President Obama did not make a public statement about the coup in progress in Turkey, but the White House did release a readout of a phone call with Secretary of State John Kerry, according to which the two "agreed that all parties in Turkey should support the democratically-elected Government of Turkey, show restraint, and avoid any violence or bloodshed."
Kerry also released a statement:
The United States views with gravest concern events unfolding in Turkey. We are monitoring a very fluid situation.
I spoke this evening to Foreign Minister Cavusoglu and emphasized the United States' absolute support for Turkey's democratically-elected, civilian government and democratic institutions.
We urge all parties to ensure the safety and well-being of diplomatic missions and personnel and civilians throughout Turkey.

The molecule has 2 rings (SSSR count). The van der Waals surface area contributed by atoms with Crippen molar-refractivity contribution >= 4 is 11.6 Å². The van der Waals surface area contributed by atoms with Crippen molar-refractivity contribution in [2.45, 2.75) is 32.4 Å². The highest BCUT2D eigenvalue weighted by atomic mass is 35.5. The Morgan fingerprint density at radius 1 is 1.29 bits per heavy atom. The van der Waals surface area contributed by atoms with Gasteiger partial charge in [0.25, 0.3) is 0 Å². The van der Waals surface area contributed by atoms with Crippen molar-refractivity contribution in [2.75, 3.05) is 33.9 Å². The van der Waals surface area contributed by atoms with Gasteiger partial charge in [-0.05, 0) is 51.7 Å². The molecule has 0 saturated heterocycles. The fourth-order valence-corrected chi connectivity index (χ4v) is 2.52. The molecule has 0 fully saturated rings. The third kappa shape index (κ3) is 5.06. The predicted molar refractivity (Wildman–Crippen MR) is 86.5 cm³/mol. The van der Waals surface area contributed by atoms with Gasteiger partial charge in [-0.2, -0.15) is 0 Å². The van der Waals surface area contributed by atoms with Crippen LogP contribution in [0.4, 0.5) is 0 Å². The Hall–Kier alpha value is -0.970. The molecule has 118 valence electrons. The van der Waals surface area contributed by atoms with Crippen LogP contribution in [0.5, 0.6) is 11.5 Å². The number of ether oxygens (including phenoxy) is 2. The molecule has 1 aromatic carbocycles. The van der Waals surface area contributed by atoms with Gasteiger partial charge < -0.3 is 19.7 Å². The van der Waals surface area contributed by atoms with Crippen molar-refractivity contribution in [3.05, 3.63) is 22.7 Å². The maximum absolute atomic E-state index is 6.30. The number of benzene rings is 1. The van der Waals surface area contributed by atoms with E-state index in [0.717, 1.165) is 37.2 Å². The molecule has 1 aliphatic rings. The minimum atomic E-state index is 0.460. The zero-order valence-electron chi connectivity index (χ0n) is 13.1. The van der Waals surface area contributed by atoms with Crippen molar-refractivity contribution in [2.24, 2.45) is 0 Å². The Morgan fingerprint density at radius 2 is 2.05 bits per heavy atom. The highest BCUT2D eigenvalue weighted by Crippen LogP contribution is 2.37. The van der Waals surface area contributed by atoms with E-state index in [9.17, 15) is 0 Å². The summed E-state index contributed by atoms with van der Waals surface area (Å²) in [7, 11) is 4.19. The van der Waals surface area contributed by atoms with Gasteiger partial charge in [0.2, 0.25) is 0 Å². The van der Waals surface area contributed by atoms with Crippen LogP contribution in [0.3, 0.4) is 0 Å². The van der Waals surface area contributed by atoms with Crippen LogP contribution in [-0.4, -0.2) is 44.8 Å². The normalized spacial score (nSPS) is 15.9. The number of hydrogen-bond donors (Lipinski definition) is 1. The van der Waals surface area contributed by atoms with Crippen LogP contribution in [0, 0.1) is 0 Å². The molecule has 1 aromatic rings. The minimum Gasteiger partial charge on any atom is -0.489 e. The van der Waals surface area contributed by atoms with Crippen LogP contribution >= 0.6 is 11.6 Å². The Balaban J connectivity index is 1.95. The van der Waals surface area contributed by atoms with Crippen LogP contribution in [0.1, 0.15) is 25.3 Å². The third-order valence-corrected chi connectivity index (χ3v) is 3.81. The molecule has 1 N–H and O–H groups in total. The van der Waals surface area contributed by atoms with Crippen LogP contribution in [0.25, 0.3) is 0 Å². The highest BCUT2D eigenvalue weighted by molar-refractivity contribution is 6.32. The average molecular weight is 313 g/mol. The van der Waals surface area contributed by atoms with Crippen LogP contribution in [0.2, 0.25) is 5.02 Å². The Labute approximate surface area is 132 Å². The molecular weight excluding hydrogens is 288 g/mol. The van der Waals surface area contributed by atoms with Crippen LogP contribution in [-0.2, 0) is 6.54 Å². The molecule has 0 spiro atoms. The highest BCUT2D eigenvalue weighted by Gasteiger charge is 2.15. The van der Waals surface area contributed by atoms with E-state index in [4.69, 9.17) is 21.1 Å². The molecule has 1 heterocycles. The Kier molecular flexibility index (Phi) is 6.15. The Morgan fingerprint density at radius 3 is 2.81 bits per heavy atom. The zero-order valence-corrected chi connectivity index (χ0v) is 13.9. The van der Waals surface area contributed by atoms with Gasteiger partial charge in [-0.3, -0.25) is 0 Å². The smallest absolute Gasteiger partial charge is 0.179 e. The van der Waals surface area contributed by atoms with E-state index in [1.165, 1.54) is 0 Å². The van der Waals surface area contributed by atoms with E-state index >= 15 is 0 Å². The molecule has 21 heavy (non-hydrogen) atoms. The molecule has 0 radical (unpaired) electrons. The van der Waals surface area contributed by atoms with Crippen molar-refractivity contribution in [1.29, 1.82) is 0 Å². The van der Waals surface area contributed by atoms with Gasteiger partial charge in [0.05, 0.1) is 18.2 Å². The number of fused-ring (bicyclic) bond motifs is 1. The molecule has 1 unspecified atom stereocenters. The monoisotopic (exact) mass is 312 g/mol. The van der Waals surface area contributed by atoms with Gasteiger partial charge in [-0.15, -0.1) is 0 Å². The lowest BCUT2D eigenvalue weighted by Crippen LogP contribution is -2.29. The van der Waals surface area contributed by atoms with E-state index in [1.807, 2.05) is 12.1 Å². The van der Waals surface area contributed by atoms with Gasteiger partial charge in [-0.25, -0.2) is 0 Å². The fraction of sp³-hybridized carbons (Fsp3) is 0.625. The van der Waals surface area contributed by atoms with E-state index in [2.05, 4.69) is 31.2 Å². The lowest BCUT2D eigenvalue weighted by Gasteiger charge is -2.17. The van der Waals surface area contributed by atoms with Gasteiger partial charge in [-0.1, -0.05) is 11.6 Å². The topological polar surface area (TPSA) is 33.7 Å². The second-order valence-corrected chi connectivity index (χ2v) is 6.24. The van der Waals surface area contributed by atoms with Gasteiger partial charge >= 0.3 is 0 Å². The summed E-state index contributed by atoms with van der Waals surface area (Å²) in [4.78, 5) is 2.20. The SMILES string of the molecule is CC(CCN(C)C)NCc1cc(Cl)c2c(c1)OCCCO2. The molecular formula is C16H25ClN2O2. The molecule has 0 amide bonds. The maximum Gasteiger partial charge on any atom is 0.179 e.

Our Embassy and Consulates in Turkey continue to provide updates to U.S. citizens in Turkey. U.S. citizens should shelter in place and stay indoors; and update family and friends of status when possible.
The European Union's foreign policy representative, Federica Mogherini, meanwhile, called for "restraint and respect for democratic institutions".
Officials from the Turkish military reportedly insist they have taken control of the country while President Recep Erdogan, who has spent much of his time in power limiting the right to protest, called on citizens to demonstrate against the coup, with pro-government demonstrations breaking out overnight despite reports of a military-imposed curfew.